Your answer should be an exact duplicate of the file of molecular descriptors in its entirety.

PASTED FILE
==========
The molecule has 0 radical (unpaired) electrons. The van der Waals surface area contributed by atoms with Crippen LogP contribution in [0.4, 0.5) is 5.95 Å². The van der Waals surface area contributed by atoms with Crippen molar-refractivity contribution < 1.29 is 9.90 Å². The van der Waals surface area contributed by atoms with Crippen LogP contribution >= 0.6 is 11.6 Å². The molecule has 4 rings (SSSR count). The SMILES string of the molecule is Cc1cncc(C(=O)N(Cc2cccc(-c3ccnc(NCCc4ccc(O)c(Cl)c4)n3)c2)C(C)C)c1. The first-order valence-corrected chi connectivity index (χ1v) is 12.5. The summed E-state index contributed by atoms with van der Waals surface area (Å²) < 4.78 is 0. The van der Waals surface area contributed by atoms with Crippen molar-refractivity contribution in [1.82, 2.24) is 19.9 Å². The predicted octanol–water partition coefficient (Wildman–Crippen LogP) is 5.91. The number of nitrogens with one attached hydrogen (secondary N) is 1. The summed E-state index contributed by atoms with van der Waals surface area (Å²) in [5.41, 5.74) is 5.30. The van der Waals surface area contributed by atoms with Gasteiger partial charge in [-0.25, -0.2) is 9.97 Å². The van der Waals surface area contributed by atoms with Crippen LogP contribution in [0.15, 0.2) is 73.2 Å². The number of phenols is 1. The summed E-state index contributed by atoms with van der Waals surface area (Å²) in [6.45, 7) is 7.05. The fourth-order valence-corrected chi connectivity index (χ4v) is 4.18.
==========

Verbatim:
The molecule has 0 radical (unpaired) electrons. The van der Waals surface area contributed by atoms with Crippen LogP contribution in [0.4, 0.5) is 5.95 Å². The van der Waals surface area contributed by atoms with Crippen molar-refractivity contribution < 1.29 is 9.90 Å². The van der Waals surface area contributed by atoms with Crippen LogP contribution >= 0.6 is 11.6 Å². The molecule has 4 rings (SSSR count). The SMILES string of the molecule is Cc1cncc(C(=O)N(Cc2cccc(-c3ccnc(NCCc4ccc(O)c(Cl)c4)n3)c2)C(C)C)c1. The first-order valence-corrected chi connectivity index (χ1v) is 12.5. The summed E-state index contributed by atoms with van der Waals surface area (Å²) < 4.78 is 0. The van der Waals surface area contributed by atoms with Crippen molar-refractivity contribution in [1.82, 2.24) is 19.9 Å². The predicted octanol–water partition coefficient (Wildman–Crippen LogP) is 5.91. The number of nitrogens with one attached hydrogen (secondary N) is 1. The summed E-state index contributed by atoms with van der Waals surface area (Å²) in [5.41, 5.74) is 5.30. The van der Waals surface area contributed by atoms with Gasteiger partial charge in [-0.25, -0.2) is 9.97 Å². The van der Waals surface area contributed by atoms with Crippen LogP contribution in [0.15, 0.2) is 73.2 Å². The number of phenols is 1. The summed E-state index contributed by atoms with van der Waals surface area (Å²) in [6.45, 7) is 7.05. The fourth-order valence-corrected chi connectivity index (χ4v) is 4.18.